In Memoriam: Rebecca Godfrey 1967-2022

Leslie Jamison
October 14, 2022

I’m heartbroken to share the news that our beloved faculty member Rebecca Godfrey died on October 3 after a long struggle with cancer. Rebecca was a singularly luminous person—fiercely devoted to her family, her writing, her friends, and her students. She was large-hearted, funny, exuberant and charming, ferociously loyal, joyfully stylish, bracing and tonic in her honesty, startlingly acute in her insights. She was a seeker and maker of beauty. Loving something made her want to give it to the world, which is part of why she was such a committed teacher. In the words of Madelaine Lucas '19, a former student and dear friend, “Rebecca was a generous and unwavering champion of her students’ work. She saw the best in us, and what we were capable of. To have someone genuinely believe in your work like that as a new writer is life changing.”

Headshot of Rebecca Godfrey

Rebecca’s seminar on anti-heroines expressed her appreciation for rebels of all shapes and guises, exploring “how these unruly characters—recluses, seducers, imposters, grifters, eccentrics, and terrorists—disrupt conventional notions of femininity, as well as the story itself.’ Her own novel, The Torn Skirt, is a ragged, intoxicating, and brutal account of female consciousness coming-of-age. Her seminar on crime writing wrestled with a dilemma, “How can artists explore murder and violence in a manner that is insightful and complex?” that her second book, Under the Bridge, managed to navigate with fearless grace. An account of the murder of  fourteen-year-old Reena Virk, a Canadian high school student, Under the Bridge brought Rebecca's nuanced gaze to characters who emerge as mysterious, contradictory, tough and tender and plural. Rebecca's writing lets them hum and shimmer and confound us. Under the Bridge is currently being adapted into a limited series for Hulu, and near the end of Rebecca’s life it brought her a sense of pride and joy to know that the story she’d told with such rigorous compassion would reach a broader audience. Throughout her illness, she remained passionately engaged with her novel-in-progress, based on the life of Peggy Guggenheim—another charismatic anti-heroine, disrupter of conventions, and seeker of beauty.

The last time I visited Rebecca in the hospital, I read aloud to her from Shirley Hazzard’s The Transit of Venus, and every once in a while, Rebecca would murmur, “How does she do that?” I felt the same way, often, about Rebecca herself—how she mothered and taught and wrote with such verve and full-hearted commitment, through sickness and exhaustion; and how she continued to bring together people she loved, writers she loved, friends she loved.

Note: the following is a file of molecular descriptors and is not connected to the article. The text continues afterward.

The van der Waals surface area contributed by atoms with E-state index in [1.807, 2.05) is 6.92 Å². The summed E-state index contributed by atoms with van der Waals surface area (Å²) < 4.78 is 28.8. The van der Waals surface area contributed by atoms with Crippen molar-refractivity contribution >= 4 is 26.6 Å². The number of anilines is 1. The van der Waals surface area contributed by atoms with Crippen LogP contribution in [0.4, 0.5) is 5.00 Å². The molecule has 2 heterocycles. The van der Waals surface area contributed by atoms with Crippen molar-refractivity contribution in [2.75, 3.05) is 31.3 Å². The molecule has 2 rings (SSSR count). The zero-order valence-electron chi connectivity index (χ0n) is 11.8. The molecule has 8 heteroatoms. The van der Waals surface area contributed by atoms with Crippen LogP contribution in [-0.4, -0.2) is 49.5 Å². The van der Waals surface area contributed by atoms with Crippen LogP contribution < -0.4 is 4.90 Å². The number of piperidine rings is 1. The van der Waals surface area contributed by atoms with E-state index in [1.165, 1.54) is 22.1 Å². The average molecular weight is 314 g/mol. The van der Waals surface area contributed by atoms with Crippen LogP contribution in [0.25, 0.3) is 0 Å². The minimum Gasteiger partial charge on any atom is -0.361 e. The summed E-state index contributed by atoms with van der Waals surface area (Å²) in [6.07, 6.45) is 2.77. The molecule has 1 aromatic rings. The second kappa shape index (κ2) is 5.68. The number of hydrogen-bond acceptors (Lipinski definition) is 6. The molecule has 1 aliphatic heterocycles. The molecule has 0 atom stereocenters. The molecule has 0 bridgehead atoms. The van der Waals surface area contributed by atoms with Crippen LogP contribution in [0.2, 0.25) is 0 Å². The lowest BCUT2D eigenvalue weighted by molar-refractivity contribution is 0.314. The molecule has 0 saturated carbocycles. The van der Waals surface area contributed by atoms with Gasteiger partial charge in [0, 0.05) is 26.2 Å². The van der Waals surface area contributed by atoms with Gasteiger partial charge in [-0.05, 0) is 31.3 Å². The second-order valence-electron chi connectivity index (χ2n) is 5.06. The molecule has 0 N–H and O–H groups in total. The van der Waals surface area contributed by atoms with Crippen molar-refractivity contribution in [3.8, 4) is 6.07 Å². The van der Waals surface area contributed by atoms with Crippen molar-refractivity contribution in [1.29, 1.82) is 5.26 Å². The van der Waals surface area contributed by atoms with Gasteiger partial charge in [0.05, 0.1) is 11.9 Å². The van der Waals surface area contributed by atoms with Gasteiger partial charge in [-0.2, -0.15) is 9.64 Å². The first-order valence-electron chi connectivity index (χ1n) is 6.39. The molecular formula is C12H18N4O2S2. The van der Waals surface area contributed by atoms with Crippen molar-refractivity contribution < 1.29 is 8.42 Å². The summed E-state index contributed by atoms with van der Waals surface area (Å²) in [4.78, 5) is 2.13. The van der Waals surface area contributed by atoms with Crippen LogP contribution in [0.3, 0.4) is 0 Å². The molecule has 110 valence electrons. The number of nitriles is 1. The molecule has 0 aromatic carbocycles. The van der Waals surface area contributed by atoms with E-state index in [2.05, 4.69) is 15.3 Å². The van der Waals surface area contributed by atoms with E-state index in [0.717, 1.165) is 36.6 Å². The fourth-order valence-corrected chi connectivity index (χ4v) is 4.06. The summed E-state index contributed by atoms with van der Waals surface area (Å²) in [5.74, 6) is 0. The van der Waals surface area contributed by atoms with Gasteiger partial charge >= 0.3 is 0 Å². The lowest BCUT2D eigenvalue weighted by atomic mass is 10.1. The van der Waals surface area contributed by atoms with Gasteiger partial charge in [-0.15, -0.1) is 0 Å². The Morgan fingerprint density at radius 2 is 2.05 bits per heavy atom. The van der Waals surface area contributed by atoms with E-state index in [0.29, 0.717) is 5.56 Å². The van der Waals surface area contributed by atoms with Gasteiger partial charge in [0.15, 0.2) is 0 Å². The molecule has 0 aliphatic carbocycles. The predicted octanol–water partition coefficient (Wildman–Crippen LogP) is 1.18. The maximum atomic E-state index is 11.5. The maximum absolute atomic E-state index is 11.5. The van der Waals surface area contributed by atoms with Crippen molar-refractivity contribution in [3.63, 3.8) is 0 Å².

Talking to Rebecca was a form of oxygen. It was many forms of oxygen at once. She never looked away from the difficult or the terrible, and she was always interested in beauty as a means of survival. Craft made her feel alive. Honesty made her feel alive. Work made her feel alive. Teaching made her feel alive. Mothering made her feel alive. The joy and struggle of writing made her feel alive. It feels impossible that she’s no longer alive. She will be dearly missed.

If you would like to share a remembrance of Rebecca, please send one to [email protected]. I’ll be compiling these remembrances to share with Rebecca’s family.

Rebecca Godfrey was an award-winning novelist and journalist. Her first novel, The Torn Skirt, was a national bestseller and a finalist for the Ethel Wilson Fiction Prize. Under The Bridge received one of Canada’s largest literary awards, the British Columbia Award for Canadian Nonfiction, as well as the Arthur Ellis Award for Excellence in Crime Writing. She held an MFA from Sarah Lawrence College, and received fellowships from Yaddo and The MacDowell Colony. In 2016, she edited and curated the multimedia exhibition, Girls In Trees. She taught writing at Columbia University, and lived with her family in upstate New York.